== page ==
I found myself smiling as I drove home from a night out with some ex-colleagues yesterday.
It had been a pleasant enough evening with good food and polite conversation which had become more interesting as the evening progressed. It wasn’t the kind of evening that I’d been looking forward to – more that I felt going along was the right thing to do. I have little in common with my ex-colleagues any more as they are moving in roughly the same circles as we all did together but I switched careers some time ago. So, when we do get together, I don’t have much interest in their descriptions of the painful bureaucracies and politics of the public service world they inhabit. Or much knowledge of the people they are referring to. So it can feel like a duty rather than a pleasure.
And, in the past, I would have made it more “pleasurable” by drinking. I would have given myself courage and an escape route with alcohol. Courage to be more myself and challenge and rebel; and an escape route from my inhibitions and desire to please and play the right part.
My drinking days being done, I had gone along with some trepidation and anxiety. And, to start with, I did feel a bit inhibited and self-conscious. I was also a bit bored with the content of the conversation. However, as time went by, I relaxed more, and by the end of the evening, the conversation had taken a more interesting and, in my eyes, a more authentic and engaging turn as it moved from the professional to the personal.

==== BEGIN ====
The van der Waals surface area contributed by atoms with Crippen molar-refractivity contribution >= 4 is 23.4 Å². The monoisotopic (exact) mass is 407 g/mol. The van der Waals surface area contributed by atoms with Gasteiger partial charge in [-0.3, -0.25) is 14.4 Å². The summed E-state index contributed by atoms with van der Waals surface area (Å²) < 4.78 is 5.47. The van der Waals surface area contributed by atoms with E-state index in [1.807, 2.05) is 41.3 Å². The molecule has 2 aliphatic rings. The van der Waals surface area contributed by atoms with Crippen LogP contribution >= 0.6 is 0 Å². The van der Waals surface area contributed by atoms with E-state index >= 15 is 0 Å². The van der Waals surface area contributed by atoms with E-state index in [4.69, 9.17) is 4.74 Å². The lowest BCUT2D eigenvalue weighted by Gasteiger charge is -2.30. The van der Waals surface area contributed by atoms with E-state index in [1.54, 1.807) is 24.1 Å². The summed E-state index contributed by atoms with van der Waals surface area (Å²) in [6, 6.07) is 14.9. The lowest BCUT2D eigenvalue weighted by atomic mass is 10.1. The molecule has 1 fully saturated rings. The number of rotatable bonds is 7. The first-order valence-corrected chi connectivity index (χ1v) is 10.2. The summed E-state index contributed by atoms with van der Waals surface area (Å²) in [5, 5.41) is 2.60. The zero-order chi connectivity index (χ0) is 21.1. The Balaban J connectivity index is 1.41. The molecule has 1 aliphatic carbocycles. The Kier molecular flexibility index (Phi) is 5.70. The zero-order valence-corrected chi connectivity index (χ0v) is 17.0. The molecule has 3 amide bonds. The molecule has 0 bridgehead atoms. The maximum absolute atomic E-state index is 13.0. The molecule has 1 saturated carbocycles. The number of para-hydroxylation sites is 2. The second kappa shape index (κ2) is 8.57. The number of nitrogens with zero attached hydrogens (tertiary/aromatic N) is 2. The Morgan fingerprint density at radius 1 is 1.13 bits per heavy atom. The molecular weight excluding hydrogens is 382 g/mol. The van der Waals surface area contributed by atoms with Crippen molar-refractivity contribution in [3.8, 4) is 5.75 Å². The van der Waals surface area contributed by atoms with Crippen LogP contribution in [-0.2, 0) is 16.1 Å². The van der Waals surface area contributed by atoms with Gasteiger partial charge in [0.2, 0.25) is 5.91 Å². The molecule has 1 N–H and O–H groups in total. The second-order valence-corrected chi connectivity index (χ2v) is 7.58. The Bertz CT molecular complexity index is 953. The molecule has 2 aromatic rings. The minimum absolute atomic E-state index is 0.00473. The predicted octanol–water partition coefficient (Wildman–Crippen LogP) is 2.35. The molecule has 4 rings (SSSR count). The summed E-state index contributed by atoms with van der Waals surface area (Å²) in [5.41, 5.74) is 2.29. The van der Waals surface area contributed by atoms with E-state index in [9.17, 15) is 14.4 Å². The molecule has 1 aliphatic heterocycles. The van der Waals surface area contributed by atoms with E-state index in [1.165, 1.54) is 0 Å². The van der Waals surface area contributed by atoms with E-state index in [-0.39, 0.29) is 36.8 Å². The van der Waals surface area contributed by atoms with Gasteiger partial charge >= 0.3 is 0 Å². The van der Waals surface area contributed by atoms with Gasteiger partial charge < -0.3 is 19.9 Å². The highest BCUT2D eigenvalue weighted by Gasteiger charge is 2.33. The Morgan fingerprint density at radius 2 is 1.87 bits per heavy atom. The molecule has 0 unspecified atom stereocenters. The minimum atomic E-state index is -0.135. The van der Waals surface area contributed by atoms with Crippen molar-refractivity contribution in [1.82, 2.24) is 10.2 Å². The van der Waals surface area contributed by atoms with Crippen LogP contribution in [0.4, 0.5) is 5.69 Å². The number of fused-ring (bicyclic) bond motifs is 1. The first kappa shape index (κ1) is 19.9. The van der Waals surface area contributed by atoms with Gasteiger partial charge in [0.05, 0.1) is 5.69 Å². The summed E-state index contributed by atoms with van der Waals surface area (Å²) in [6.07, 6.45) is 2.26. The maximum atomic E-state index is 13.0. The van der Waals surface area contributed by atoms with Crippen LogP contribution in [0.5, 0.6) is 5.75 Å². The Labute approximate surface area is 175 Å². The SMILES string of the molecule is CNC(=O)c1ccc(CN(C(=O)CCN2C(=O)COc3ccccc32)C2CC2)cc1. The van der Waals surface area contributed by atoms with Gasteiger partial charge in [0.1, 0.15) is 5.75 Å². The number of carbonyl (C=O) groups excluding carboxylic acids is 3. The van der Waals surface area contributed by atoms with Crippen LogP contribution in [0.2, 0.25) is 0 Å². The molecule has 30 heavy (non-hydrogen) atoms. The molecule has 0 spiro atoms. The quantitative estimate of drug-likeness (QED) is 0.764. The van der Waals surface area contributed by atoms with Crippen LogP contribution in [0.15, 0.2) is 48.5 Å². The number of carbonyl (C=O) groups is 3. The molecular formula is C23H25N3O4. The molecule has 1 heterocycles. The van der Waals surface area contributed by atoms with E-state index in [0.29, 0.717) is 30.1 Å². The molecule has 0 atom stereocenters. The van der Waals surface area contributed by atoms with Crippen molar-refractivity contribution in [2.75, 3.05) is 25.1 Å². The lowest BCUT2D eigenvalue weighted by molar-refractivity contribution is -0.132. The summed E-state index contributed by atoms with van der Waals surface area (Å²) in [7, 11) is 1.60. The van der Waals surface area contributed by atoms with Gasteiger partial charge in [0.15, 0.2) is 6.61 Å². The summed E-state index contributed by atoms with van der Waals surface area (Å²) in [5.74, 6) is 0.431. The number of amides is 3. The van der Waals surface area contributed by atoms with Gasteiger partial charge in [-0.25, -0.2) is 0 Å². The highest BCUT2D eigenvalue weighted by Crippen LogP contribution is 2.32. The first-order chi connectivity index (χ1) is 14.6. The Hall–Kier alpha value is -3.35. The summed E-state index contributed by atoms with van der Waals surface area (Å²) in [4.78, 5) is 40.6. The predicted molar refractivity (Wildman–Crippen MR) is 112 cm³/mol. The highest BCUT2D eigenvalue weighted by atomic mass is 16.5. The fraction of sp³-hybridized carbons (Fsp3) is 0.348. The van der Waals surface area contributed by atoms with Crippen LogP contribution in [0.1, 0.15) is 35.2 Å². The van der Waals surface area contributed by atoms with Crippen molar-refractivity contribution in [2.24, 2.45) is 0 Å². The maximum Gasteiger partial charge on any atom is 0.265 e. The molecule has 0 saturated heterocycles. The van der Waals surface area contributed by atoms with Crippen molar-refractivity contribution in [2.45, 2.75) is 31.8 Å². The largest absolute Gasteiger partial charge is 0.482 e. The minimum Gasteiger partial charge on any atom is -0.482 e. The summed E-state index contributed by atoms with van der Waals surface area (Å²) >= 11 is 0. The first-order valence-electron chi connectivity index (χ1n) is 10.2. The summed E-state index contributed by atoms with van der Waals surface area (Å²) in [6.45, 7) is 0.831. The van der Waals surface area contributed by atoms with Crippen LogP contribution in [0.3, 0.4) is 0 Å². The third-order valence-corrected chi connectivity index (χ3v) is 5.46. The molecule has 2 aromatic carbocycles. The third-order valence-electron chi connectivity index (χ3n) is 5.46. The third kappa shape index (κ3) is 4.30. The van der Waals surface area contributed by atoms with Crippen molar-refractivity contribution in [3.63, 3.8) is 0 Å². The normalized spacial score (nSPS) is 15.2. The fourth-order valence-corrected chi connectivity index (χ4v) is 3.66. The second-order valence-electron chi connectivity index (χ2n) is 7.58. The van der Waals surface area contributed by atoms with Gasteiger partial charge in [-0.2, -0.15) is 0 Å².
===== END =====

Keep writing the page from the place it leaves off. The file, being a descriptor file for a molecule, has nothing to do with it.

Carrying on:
The reason I was smiling to myself as I drove home was three-fold. One was that I had found myself genuinely enjoying the latter part of the evening and was replaying some of the conversation and laughs. One was that I was laughing at myself and my unnecessary assumptions, judgements and anxieties. And one was that I found it amusing that I had seemingly started a trend for non-alcoholic lager.
I had ordered a bottle of Erdinger to accompany my meal and, one by one, the others had done the same. It was no big deal, it wasn't a discussion, the others just followed my lead and we ended up with a table full of empty bottles of Erdinger and no wine.
This is worth mentioning because some people can find it less-than-easy to deal with nights out with friends or colleagues, especially in the early days of sobriety. There are a number of reasons for this, not the least of which is a perceived sense of peer pressure, which I’ll explore in another blog.
However, when you're confident in your decision to remain sober, when your friends or colleagues genuinely care about you and are respectful of your decisions, when there is no doubt in your mind at all, it is easy to have a night out where the worst you will feel is slightly anxious, uptight or shy for the first hour. I can’t tell you the amount of times I have gone to parties, meals or other social events feeling anxious and then have come away feeling great, having really enjoyed myself.
And, the interesting thing is, and what I was smiling about was, that instead of me feeling pressured by my peers, it was me that was influencing their drinking choices and they were happy to follow me with the Erdinger and go sober for the evening.
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